Live at Trades Club (Hebden Bridge) on Thursday, 8th July 2004
Two rather significant women singer-songwriter-guitarists had Hebden Bridge Trades Club in the palms of their hands on the evening of Thursday 8 July. Indeed an attendance of 20 to 30 was just a handful for this event, placed immediately after a local Arts Festival - but it's fair to say that the result was to emphasise the quality of the two performers. They were Madeleine Brooks (who captivatingly and with much light self-deprecation talked us through a fine set of 7 self-penned songs); and Julie Ellison, settling after the shortest of breaks into sixteen songs and tunes that swished and lilted the evening through to 11.30, when her choice of Johnny Cash's 'Folsom Prison Blues' as encore perhaps hinted it was time to be outside. The tone for the evening was pitched perfectly by MC Pete Lazenby's well-justified assurance of a concert of memorable talent.
Even if Maddy Brooks's chat hadn't had the natural local ease of a compulsive communicator, that would have been clear from any of her songs, coming across with effortless power of delivery and openness of feeling. There is a more than fair-sized talent here, which she was clearly born with and knows how to live with. The songs are intelligent, emotional, and have a consistency of worth; only by being told would we know that 'Masquerade' was the first she ever wrote. She understands what her writing and her voice need from a guitar and is capable of providing it. Her voice is a major asset, and has both delicacy and force among its dimensions; it's big and juicy, and in fact might even be a soul singer's voice, but is in no way out of place with Maddy's own heartfelt material.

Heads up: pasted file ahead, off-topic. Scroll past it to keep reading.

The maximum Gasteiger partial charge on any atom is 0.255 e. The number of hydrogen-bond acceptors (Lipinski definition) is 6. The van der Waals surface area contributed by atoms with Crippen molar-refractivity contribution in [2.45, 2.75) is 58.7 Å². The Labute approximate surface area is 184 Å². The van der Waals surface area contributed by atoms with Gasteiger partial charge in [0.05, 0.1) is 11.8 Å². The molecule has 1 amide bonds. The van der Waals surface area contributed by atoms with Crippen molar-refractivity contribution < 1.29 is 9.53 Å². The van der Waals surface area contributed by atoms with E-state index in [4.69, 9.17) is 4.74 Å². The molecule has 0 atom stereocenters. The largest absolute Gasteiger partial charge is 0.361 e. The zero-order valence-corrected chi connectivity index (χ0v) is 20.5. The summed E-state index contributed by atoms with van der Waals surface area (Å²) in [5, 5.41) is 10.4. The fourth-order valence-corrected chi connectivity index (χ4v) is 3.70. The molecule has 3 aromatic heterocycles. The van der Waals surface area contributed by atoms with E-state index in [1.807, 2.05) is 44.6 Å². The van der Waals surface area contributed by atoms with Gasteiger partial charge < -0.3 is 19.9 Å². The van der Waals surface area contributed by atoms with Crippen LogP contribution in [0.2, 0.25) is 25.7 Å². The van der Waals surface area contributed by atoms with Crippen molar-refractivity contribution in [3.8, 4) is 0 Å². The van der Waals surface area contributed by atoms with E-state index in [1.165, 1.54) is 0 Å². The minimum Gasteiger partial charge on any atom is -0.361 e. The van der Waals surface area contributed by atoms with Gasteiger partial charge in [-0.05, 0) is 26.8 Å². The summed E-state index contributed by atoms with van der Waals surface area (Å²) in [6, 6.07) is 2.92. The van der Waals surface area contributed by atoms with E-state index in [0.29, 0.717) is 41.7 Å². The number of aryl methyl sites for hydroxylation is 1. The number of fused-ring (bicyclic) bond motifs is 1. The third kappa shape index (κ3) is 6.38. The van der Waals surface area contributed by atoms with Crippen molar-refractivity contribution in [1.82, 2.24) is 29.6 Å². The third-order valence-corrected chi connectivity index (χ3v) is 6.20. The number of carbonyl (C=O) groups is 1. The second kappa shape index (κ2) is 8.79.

So that was the support act! When Julie Ellison began her set it was, as ever, only a matter of moments before everyone knew why guitar work of phenomenal skill and feeling is making her a growing reputation. But that description is needed too for her singing and her songwriting. The recently issued extraordinary solo debut album At Last (Acoustyistics Limited, her own company label) has been six years in preparation and contains 12 numbers. Tonight we heard half of them, so the main part of the show gave plenty of assurance we needn't wait too long for the next CD.
And there are other landmarks along the way: as this is typed, Julie is a few days from playing support to Ralph McTell on Thursday 22 July at the 5th International Guitar Festival, held in The Customs House, South Shields. By the time these words are read, my guess is that many more and better-known commentators will have put into print their belief that Rotherham's Julie Ellison is one of Britain's most accomplished acoustic newcomers for many years.